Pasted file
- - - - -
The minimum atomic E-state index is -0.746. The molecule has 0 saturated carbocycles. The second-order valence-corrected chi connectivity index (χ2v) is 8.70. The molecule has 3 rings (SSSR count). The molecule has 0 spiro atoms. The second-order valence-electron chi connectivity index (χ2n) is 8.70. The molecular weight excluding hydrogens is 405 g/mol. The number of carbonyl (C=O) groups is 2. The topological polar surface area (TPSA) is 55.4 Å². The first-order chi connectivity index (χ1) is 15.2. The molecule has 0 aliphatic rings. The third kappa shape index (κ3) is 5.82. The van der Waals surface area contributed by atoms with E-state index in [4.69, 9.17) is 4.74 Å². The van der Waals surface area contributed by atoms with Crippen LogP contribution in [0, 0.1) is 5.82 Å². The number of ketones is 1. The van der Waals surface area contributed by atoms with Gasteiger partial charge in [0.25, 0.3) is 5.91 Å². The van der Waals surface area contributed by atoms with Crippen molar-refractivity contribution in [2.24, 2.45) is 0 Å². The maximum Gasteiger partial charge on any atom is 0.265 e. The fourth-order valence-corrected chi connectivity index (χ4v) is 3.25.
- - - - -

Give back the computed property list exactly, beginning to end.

The minimum atomic E-state index is -0.746. The molecule has 0 saturated carbocycles. The second-order valence-corrected chi connectivity index (χ2v) is 8.70. The molecule has 3 rings (SSSR count). The molecule has 0 spiro atoms. The second-order valence-electron chi connectivity index (χ2n) is 8.70. The molecular weight excluding hydrogens is 405 g/mol. The number of carbonyl (C=O) groups is 2. The topological polar surface area (TPSA) is 55.4 Å². The first-order chi connectivity index (χ1) is 15.2. The molecule has 0 aliphatic rings. The third kappa shape index (κ3) is 5.82. The van der Waals surface area contributed by atoms with E-state index in [4.69, 9.17) is 4.74 Å². The van der Waals surface area contributed by atoms with Crippen LogP contribution in [0, 0.1) is 5.82 Å². The number of ketones is 1. The van der Waals surface area contributed by atoms with Gasteiger partial charge in [0.25, 0.3) is 5.91 Å². The van der Waals surface area contributed by atoms with Crippen molar-refractivity contribution in [2.24, 2.45) is 0 Å². The maximum Gasteiger partial charge on any atom is 0.265 e. The fourth-order valence-corrected chi connectivity index (χ4v) is 3.25.